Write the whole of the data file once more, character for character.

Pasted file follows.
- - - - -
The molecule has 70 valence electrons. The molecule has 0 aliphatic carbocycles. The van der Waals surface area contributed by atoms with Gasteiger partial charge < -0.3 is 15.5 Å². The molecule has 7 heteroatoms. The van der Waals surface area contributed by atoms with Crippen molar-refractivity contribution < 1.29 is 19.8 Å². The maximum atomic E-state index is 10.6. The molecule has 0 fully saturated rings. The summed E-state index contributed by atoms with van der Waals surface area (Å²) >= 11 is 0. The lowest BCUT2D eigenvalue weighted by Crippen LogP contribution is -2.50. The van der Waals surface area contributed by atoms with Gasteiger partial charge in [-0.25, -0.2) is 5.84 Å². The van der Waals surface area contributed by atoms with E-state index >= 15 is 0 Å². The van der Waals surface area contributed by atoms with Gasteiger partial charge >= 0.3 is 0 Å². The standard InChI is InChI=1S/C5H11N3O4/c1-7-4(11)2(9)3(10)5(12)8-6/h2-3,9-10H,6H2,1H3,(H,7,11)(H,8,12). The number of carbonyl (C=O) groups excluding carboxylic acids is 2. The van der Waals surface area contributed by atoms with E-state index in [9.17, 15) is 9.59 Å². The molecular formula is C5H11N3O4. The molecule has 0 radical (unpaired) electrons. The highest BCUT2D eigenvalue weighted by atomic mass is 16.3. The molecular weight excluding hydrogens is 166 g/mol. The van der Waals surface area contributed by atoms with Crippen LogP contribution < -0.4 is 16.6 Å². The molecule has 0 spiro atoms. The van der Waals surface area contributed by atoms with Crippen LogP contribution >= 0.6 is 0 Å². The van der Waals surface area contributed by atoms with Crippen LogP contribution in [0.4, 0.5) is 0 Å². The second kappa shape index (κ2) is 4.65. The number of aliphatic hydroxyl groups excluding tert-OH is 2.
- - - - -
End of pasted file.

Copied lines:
The molecule has 70 valence electrons. The molecule has 0 aliphatic carbocycles. The van der Waals surface area contributed by atoms with Gasteiger partial charge < -0.3 is 15.5 Å². The molecule has 7 heteroatoms. The van der Waals surface area contributed by atoms with Crippen molar-refractivity contribution < 1.29 is 19.8 Å². The maximum atomic E-state index is 10.6. The molecule has 0 fully saturated rings. The summed E-state index contributed by atoms with van der Waals surface area (Å²) >= 11 is 0. The lowest BCUT2D eigenvalue weighted by Crippen LogP contribution is -2.50. The van der Waals surface area contributed by atoms with Gasteiger partial charge in [-0.25, -0.2) is 5.84 Å². The van der Waals surface area contributed by atoms with E-state index >= 15 is 0 Å². The van der Waals surface area contributed by atoms with Gasteiger partial charge >= 0.3 is 0 Å². The standard InChI is InChI=1S/C5H11N3O4/c1-7-4(11)2(9)3(10)5(12)8-6/h2-3,9-10H,6H2,1H3,(H,7,11)(H,8,12). The number of carbonyl (C=O) groups excluding carboxylic acids is 2. The van der Waals surface area contributed by atoms with E-state index in [9.17, 15) is 9.59 Å². The molecular formula is C5H11N3O4. The molecule has 0 radical (unpaired) electrons. The highest BCUT2D eigenvalue weighted by atomic mass is 16.3. The molecular weight excluding hydrogens is 166 g/mol. The van der Waals surface area contributed by atoms with Crippen LogP contribution < -0.4 is 16.6 Å². The molecule has 0 spiro atoms. The van der Waals surface area contributed by atoms with Crippen LogP contribution >= 0.6 is 0 Å². The van der Waals surface area contributed by atoms with Crippen LogP contribution in [0.4, 0.5) is 0 Å². The second kappa shape index (κ2) is 4.65. The number of aliphatic hydroxyl groups excluding tert-OH is 2.